Matthias Berninger should actually know what he was getting himself into – and yet the former top Greens official, once adopted son of Joschka Fischer and later State Secretary for Consumer Protection in the Red-Green Federal Government, has was a little surprised by the whole Monsanto disaster. fell on him in 2019. “Break” is actually not the right description, because the takeover of the American company, known for its methods of production and communication, for 63 billion dollars, the largest acquisition of the l Bayer’s story, was a conscious act of management around the CEO. Werner Baumann. To date, however, the matter has not been digested. Bayer’s share price has halved, its image is tarnished and the outcome of countless legal proceedings in the United States is open.
At the heart of the matter: Bayer is now also responsible for glyphosate, the controversial pesticide suspected of causing cancer – and how Monsanto influenced public opinion. Questionable relations with scientists, courtesy studies, non-transparent lobbying: “For many of us it was clear: we don’t want this,” Berninger said in an interview with the Süddeutsche Zeitung.
A team led by Berninger set to work to define a new relationship to science: broad information to the public on cooperation, transparency in the award of research contracts. To justify himself, Berninger cites the desire to act responsibly, but he also argues for himself: “We have made it too easy for our critics. They no longer had to deal with studies, but could simply point the character to the processes. “
Bayer no longer wants to fund endowed chairs
For a long time, collaboration between pharmaceutical companies and universities, for example, was also a problem for the critical lobbying organization Transparency International (TI) Germany. Since 2013, she has verified and criticized the lack of transparency within the framework of her Hochschulwatch project. When Bayer approached TI and offered to cooperate with them on the planned transparency offensive, TI-intern was a hot topic, reports CEO Hartmut Bäumer, who was also a former green politician and later ministerial director of the Land Government of Baden-Württemberg. “But that depends on whether the outcome is good, and Bayer is on the right track,” he said, reporting “good factual collaboration”.
After two years, the group is now giving the green light to the transparency offensive. It is the first company of the future Dax-40 to introduce a transparency register: the Bayer Science Collaboration Explorer. Scientific collaborations with universities, public research institutes and individuals in Germany are published in a database; CEO Werner Baumann will report on this publicly for the first time this Thursday as part of a “Bayer Transparency Day – Inside Science”.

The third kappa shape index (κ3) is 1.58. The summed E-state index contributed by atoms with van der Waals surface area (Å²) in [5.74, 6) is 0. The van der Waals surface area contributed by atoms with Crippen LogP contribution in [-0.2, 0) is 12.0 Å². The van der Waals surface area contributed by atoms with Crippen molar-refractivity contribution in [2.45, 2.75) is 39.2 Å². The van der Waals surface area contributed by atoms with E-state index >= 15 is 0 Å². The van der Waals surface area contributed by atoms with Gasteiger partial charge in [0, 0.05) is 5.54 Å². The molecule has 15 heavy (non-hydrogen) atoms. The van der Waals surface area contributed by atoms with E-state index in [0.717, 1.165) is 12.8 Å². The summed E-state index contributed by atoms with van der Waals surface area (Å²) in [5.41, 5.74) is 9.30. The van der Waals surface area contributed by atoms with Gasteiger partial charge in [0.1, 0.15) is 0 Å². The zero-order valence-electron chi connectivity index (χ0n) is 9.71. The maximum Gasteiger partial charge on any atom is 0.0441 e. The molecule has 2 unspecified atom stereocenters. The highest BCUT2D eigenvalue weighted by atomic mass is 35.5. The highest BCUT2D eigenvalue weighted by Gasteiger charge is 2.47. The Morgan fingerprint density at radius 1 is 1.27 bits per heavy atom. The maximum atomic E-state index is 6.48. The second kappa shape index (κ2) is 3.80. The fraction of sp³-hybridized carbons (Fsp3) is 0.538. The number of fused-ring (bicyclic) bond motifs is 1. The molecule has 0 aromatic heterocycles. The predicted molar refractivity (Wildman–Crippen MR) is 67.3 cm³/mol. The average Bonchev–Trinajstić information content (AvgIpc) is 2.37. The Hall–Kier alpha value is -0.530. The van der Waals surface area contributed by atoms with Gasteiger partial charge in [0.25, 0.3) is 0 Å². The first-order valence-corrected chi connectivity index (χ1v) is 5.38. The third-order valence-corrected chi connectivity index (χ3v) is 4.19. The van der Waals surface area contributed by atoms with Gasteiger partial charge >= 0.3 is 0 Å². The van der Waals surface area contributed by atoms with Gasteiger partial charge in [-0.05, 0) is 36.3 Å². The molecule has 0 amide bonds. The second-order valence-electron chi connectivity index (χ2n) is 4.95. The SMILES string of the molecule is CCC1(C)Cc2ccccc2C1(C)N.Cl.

The transparency register is starting in Germany and will be gradually introduced in other countries over the next two years. Specifically, essential cooperation information is published for each contract: name and seat of the institution / person, type of agreement, subject, financial size and others. “In the future, everyone will see who we partner with,” Berninger says and promises full transparency, “even studies whose results we don’t like”.
Bäumer mentions the last point positively, the delimitation of operational and commercial affairs is delicate for him: Bayer does not want to make them public. The IT man understands that companies want to protect their intellectual property from competition, “but of course this can be misused to hide information.” In addition, only new projects are affected, not the many ongoing projects. There is no other way, says Berninger, because Bayer is bound by old contracts. Bäumer, on the other hand, demands a clear stipulation from Bayer that third-party funds are only granted to universities or scientists who wish to publish their projects.
Basically, it’s a cultural shift, says Berninger, which Bäumer also recognizes. “In companies, we must first convince many at the top,” observed the head of Transparency International; It’s probably no coincidence that Bayer originally wanted to start with other companies, but is now going public on its own.
“We need this cooperation if, as a site in Germany, we want to be involved internationally in the big issues of the future, especially in the health sector”, says Berninger and therefore wishes to ensure as much acceptance as possible. He no longer thinks of the endowed chairs, which have become popular in the meantime, where companies finance professorships: “This only opens up new discussions.
The two agree: the success of the whole depends on how Bayer practices the transparency it has now heralded – and whether others follow suit.